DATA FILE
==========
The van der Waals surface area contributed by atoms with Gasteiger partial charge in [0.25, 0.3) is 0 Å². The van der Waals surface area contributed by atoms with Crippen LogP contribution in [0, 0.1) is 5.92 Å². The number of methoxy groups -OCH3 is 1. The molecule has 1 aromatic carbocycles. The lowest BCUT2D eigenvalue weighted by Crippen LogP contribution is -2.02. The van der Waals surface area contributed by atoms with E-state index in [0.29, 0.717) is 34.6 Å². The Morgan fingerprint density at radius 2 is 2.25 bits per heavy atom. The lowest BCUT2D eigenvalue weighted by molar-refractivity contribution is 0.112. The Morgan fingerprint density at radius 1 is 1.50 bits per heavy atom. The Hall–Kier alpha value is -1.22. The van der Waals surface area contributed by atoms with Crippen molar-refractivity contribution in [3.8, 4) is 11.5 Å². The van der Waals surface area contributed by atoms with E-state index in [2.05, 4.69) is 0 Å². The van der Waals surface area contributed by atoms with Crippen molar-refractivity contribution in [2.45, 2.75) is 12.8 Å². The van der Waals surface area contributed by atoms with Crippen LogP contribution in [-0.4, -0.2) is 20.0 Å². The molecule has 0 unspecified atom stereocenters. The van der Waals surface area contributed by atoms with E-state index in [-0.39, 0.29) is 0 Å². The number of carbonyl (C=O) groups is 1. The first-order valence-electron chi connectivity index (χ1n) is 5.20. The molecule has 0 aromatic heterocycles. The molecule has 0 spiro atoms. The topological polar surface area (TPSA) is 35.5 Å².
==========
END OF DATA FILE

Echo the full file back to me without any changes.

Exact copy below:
The van der Waals surface area contributed by atoms with Gasteiger partial charge in [0.25, 0.3) is 0 Å². The van der Waals surface area contributed by atoms with Crippen LogP contribution in [0, 0.1) is 5.92 Å². The number of methoxy groups -OCH3 is 1. The molecule has 1 aromatic carbocycles. The lowest BCUT2D eigenvalue weighted by Crippen LogP contribution is -2.02. The van der Waals surface area contributed by atoms with E-state index in [0.29, 0.717) is 34.6 Å². The Morgan fingerprint density at radius 2 is 2.25 bits per heavy atom. The lowest BCUT2D eigenvalue weighted by molar-refractivity contribution is 0.112. The Morgan fingerprint density at radius 1 is 1.50 bits per heavy atom. The Hall–Kier alpha value is -1.22. The van der Waals surface area contributed by atoms with Crippen molar-refractivity contribution in [3.8, 4) is 11.5 Å². The van der Waals surface area contributed by atoms with E-state index in [2.05, 4.69) is 0 Å². The van der Waals surface area contributed by atoms with Crippen molar-refractivity contribution in [2.45, 2.75) is 12.8 Å². The van der Waals surface area contributed by atoms with Crippen LogP contribution in [-0.4, -0.2) is 20.0 Å². The molecule has 0 unspecified atom stereocenters. The van der Waals surface area contributed by atoms with E-state index in [-0.39, 0.29) is 0 Å². The number of carbonyl (C=O) groups is 1. The first-order valence-electron chi connectivity index (χ1n) is 5.20. The molecule has 0 aromatic heterocycles. The molecule has 0 spiro atoms. The topological polar surface area (TPSA) is 35.5 Å².